Murhaf Jouejati, director of the Middle East Studies Program at George Washington University in Washington, said that the administration’s refusal to allow Israel to hold talks with Syria is seen in Damascus as “rather strange.”
“Here comes the U.S., which was always the honest broker in the region, and says ‘no’ to any peace proposal,” the professor said. According to Jouejati, who served during the 1990s as an adviser to the Syrian delegation for peace talks with Israel, the continuation of American pressure on the Assad regime will yield no change. “It will be counter-productive,” he said.
While the Democrats visiting Damascus were vocal in calling on the Bush administration to engage with Syria, they maintained a cautious approach regarding the possible resumption of peace talks between Israel and Syria. Prior to the 2006 midterm elections, congressional Democrats made it clear that they do not share the administration’s opposition to a resumption of Israeli-Syrian peace talks. But one congressional source said this week that the Democrats would not push for such negotiations before Israel decides it is interested in taking part.
The debate over resuming negotiations between Israel and Syria has led to an open dispute between two of Israel’s intelligence agencies — the Mossad and the military intelligence. The Mossad doubts the sincerity of Assad’s proposals for talks, but Israel’s military intelligence believes that Assad is willing to negotiate with Israel without preconditions.
In a briefing for the Knesset’s Foreign Affairs and Defense Committee, the director of research for the Israeli military intelligence, Yossi Baidatz, argued that “Syria’s peace signals are genuine.” Following the meeting, Knesset members said that they were confused, since only a week ago the same parliamentary committee heard the opposite view from Meir Dagan, head of the Mossad. In his presentation, Dagan said that every time Syria is under international pressure, “Assad pulls the same rabbit out of his hat — the willingness to enter into negotiations with Israel.”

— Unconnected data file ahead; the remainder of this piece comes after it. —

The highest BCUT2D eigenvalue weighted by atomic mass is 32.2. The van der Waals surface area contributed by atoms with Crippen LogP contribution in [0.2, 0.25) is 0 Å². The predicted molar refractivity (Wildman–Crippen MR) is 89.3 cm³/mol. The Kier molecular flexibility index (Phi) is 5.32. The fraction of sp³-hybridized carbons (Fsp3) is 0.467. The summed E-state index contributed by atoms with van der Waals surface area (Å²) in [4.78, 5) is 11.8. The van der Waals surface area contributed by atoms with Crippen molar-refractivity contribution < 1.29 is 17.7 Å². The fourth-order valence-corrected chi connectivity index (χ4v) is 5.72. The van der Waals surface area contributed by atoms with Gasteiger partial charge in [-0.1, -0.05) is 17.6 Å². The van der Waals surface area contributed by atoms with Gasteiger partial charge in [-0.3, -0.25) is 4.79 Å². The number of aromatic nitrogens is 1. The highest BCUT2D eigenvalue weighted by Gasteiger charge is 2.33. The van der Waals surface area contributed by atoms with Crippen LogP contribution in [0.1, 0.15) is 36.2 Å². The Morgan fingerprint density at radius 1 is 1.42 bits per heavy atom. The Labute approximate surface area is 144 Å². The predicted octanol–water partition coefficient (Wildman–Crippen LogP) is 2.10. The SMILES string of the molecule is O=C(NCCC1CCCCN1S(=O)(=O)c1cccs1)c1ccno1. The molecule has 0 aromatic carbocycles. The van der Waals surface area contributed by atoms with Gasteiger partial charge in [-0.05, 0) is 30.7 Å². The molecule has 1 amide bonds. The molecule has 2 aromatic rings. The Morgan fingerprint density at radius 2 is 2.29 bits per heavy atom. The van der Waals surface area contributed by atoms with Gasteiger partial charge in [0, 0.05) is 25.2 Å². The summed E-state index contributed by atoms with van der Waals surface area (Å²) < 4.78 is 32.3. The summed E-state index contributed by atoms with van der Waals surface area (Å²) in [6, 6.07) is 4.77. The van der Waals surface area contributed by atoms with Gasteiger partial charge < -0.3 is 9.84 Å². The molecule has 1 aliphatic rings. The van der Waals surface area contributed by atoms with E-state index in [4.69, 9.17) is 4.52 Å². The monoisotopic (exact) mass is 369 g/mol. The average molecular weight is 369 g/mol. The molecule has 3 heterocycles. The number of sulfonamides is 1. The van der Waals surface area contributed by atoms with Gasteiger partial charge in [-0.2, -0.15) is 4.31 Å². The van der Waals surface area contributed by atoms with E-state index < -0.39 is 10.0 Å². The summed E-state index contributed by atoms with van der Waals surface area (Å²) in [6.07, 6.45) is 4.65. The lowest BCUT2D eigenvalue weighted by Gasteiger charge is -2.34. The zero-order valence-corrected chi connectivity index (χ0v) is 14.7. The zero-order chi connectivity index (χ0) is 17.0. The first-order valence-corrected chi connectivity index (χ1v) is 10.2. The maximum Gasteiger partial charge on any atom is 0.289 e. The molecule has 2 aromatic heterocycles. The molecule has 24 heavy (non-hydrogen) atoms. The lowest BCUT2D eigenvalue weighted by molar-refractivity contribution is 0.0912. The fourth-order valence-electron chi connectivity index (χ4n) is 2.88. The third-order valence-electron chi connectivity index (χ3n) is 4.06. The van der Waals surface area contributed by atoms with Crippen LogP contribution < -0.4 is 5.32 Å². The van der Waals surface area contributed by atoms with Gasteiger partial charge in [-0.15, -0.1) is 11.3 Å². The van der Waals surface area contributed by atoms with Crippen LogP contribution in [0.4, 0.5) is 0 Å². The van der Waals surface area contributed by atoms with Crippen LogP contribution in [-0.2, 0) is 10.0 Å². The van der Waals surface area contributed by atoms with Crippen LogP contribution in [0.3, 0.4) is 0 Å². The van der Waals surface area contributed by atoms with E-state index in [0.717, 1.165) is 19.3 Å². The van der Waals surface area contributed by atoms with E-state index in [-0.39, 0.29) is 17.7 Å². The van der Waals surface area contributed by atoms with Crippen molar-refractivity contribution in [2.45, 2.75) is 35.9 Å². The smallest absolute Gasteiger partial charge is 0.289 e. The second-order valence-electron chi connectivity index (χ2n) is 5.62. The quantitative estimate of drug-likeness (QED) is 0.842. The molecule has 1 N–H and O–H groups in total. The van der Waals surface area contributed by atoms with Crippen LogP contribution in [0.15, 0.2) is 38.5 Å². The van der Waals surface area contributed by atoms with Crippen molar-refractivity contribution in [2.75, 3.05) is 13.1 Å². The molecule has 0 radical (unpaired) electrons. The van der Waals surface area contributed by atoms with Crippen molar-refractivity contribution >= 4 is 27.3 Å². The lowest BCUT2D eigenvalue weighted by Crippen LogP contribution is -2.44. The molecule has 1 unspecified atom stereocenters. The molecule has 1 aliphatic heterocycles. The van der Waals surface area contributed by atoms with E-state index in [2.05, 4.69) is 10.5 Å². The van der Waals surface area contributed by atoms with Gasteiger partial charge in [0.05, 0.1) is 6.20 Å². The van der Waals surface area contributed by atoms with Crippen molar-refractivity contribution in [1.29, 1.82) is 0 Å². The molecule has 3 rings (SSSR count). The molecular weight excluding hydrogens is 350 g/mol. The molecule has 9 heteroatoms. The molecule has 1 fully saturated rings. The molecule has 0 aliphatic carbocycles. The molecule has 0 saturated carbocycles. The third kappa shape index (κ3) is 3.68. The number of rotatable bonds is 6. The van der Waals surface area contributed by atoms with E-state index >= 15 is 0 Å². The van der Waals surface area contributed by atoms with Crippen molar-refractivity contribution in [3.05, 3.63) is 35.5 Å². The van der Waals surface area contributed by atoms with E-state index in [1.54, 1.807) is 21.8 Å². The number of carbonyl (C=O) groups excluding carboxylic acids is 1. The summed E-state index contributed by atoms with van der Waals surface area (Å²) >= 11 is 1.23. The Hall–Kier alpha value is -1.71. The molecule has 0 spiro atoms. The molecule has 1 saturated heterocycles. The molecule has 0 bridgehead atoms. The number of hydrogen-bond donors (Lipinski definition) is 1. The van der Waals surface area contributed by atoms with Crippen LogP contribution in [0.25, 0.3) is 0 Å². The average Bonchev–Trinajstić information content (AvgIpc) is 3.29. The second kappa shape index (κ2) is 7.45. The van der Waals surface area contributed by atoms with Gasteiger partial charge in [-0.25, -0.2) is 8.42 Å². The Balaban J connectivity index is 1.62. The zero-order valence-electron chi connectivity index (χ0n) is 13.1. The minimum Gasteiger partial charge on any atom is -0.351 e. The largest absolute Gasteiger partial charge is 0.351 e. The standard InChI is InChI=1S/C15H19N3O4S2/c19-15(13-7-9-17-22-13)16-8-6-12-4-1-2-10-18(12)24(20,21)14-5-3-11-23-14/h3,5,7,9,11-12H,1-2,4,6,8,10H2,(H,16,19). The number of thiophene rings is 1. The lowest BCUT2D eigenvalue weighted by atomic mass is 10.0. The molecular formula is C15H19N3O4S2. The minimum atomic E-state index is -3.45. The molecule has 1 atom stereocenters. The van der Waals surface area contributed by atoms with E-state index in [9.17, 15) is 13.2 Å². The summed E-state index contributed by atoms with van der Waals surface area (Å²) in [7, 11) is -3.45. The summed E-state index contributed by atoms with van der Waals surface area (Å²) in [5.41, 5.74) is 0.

Public opinion polls conducted last weekend suggest that Israelis are just as conflicted over the possibility of peace talks with Syria as are the leaders of the nation’s intelligence agencies. While two thirds of Israelis believe that Ehud Olmert’s government should enter peace talks with Assad, the same percentage of Israelis also oppose giving up the Golan Heights if the issue is raised in negotiations with Syria.
A congressional source dealing with foreign affairs issues said this week that Israelis should not expect Congress to solve the Syria dilemma for them. According to the source, the main goal of the lawmakers visiting Assad in Damascus is to get the Baker-Hamilton report implemented, or at least to highlight the differences between the Democratic-led Congress and the Bush administration on the issue of American engagement with Syria. The question of holding direct talks between Israel and Syria will not be part of the agenda of the new Congress, at least not before Israel makes clear that it is interested in such a dialogue, the source said.